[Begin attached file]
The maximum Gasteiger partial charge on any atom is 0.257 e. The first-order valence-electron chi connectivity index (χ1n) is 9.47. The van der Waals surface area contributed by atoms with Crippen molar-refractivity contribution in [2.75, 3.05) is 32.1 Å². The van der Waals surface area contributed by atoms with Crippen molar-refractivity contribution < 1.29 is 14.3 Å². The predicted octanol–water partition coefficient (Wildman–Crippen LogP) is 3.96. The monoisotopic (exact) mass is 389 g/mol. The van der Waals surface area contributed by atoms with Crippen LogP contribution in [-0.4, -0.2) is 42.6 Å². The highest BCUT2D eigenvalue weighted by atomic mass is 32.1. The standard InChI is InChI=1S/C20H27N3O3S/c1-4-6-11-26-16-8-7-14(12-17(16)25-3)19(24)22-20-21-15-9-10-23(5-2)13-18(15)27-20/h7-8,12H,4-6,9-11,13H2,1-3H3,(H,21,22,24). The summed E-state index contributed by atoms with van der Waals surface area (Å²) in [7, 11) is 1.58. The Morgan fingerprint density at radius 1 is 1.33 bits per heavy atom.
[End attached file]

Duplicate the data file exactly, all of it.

The maximum Gasteiger partial charge on any atom is 0.257 e. The first-order valence-electron chi connectivity index (χ1n) is 9.47. The van der Waals surface area contributed by atoms with Crippen molar-refractivity contribution in [2.75, 3.05) is 32.1 Å². The van der Waals surface area contributed by atoms with Crippen molar-refractivity contribution < 1.29 is 14.3 Å². The predicted octanol–water partition coefficient (Wildman–Crippen LogP) is 3.96. The monoisotopic (exact) mass is 389 g/mol. The van der Waals surface area contributed by atoms with Crippen LogP contribution in [-0.4, -0.2) is 42.6 Å². The highest BCUT2D eigenvalue weighted by atomic mass is 32.1. The standard InChI is InChI=1S/C20H27N3O3S/c1-4-6-11-26-16-8-7-14(12-17(16)25-3)19(24)22-20-21-15-9-10-23(5-2)13-18(15)27-20/h7-8,12H,4-6,9-11,13H2,1-3H3,(H,21,22,24). The summed E-state index contributed by atoms with van der Waals surface area (Å²) in [7, 11) is 1.58. The Morgan fingerprint density at radius 1 is 1.33 bits per heavy atom.